Homeowners put up fences for many different reasons, and they choose a variety of fencing options to provide the solutions they need. The homeowner who just spend thousands of dollars putting in an above-ground or in-ground pool may erect a fence to protect his investment and keep local children safe from harm. The homeowner who recently moved to a new home may erect a fence to mark the boundary of her property and provide her family with the privacy it needs. The horse owner may put up a secure wood or wire fence to keep their animals contained and neighboring properties protected.

No matter what the reason for erecting the fence, it is important to avoid common fencing mistakes. It is far less costly to build a high quality fence that is appropriate for your needs than to tear it all down and rebuild it later. Making one of these common fencing mistakes could cost you thousands of dollars and even put the safety and security of your property at risk. Learning from the mistakes other homeowners have made is the best way to protect yourself and your home.

Check and Mark Property Lines

Perhaps the most common, and most avoidable, mistake do-it-yourself fence installers make is not properly marking the property lines. You may think you know exactly where your property ends and your neighbor’s begins, but if you are wrong you could end up tearing down your newly erected fence and paying to repair any damage to the other property.

Before you dig your first post hole or secure your first board, you need to check and double check the property lines. If there is even the slightest doubt, you should have the area surveyed and clearly marked. The cost of the survey is a drop in the bucket compared to what removing a freshly erected fence will be.

Dig Post Holes Below The Frost Line

dig below the frost line

Another common mistake homeowners make when installing fences is not burying the fence posts deep enough. It is easy to understand the temptation to keep those post holes shallow – digging them is hard work, especially if you are doing it by hand. Even so, without deeply set posts even the fanciest fence will soon start to sag.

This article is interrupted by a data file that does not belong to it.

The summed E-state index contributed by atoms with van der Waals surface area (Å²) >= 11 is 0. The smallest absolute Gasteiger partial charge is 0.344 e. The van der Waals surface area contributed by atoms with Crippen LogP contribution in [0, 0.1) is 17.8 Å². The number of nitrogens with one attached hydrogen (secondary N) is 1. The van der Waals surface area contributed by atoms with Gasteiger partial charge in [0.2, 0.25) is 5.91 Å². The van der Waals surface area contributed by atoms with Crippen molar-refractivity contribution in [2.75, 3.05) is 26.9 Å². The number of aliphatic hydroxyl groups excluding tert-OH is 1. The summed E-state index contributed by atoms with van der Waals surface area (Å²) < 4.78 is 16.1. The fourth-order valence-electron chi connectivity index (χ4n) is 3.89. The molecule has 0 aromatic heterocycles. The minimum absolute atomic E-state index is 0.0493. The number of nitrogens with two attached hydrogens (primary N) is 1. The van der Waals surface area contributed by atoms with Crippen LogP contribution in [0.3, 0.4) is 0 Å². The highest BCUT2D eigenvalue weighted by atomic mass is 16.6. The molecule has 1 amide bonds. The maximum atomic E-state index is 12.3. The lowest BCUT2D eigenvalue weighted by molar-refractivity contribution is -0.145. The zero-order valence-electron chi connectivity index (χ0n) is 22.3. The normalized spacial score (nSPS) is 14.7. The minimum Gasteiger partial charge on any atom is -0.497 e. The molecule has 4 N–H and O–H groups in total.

If you want your fence to last, you need to place the posts at least two feet in the ground, ensuring that you get below the frost line which can vary by location. Often, 30 inches is the average. Also the fence height has some determination as to how deep to dig, a 6 foot fence usually will be dug 36 inches deep. The frost line, also known as frost depth or freezing depth is the depth to which the groundwater in soil is expected to freeze. If you are doing the work yourself, renting a gas-powered post hole digger will be a great investment. Even better, consider hiring a fencing contractor to dig those post holes for you and put up the fence as well.

If you do decide to dig the post holes yourself, be sure that the posts are anchored by a layer of gravel and concrete to hold it in place. The layer of concrete and gravel should be flush with the ground, as this will provide extra stability and improve the overall appearance of the fencing.

Plan Ahead – Visualize and Note The Lay Of The Land

Some homeowners also fail to take the lay of the land into account when planning a fencing project. This can be a big mistake, since different kinds of landscapes can have vastly different fencing requirements.

For instance, if a section of your back yard is on an incline, you will need a special kind of fence to provide stability to that section and anchor the surrounding fence line. A standard straight panel may be fine for the rest of the back yard, but using a specialized panel for the incline part will make the entire fence more stable and help it last longer.

Don’t Get Fined! Know Your Restrictions

Last but not least, some homeowners make a big mistake when installing a new fence – one that can come back to haunt them and cost them thousands of dollars in expenses, fines and penalties. Those homeowners forget to do something very important and end up paying a high price for their oversight.

Whether you live in the city, the suburbs or a more rural area, chances are your municipality places certain restrictions on what kind of fencing you can build and what kind of permit you need to build it. Depending on where you live, there may be restrictions on the height of the fence you plan to erect, the types of materials you can use to build it and how far from the road it must be.

get your permitsFurther, we would strongly urge homeowners to check with their local HOA (Home Owners Association) as well. Some of the time an HOA can be more strict then the local town or city ordinances, as far as style and height restrictions. HOA’s can even put liens on homeowners homes who are not compliant.

Before you drive your first post hole into the ground or pick up your first board, you need to do your homework and find out what restrictions, if any, apply in your area. You may also need to supply a drawing of the proposed fence and its location and obtain a building permit before the work can begin.

No matter where you live or what kind of property you own, the right fencing can make a big difference in your quality of life and the privacy of your family. Whether you need a fence to keep your dogs protected while you are at work, keep your kids safe while they play or keep your backyard barbecues private, it is important to choose the right materials, work with a quality contractor and make sure your proposed project meets local restrictions and requirements.

Doing your homework and learning about the mistakes other homeowners have made is one of the best ways to make sure your own project goes smoothly. Simply knowing where others have gone wrong can help you avoid those same mistakes – saving you time, money and hassle in the process.


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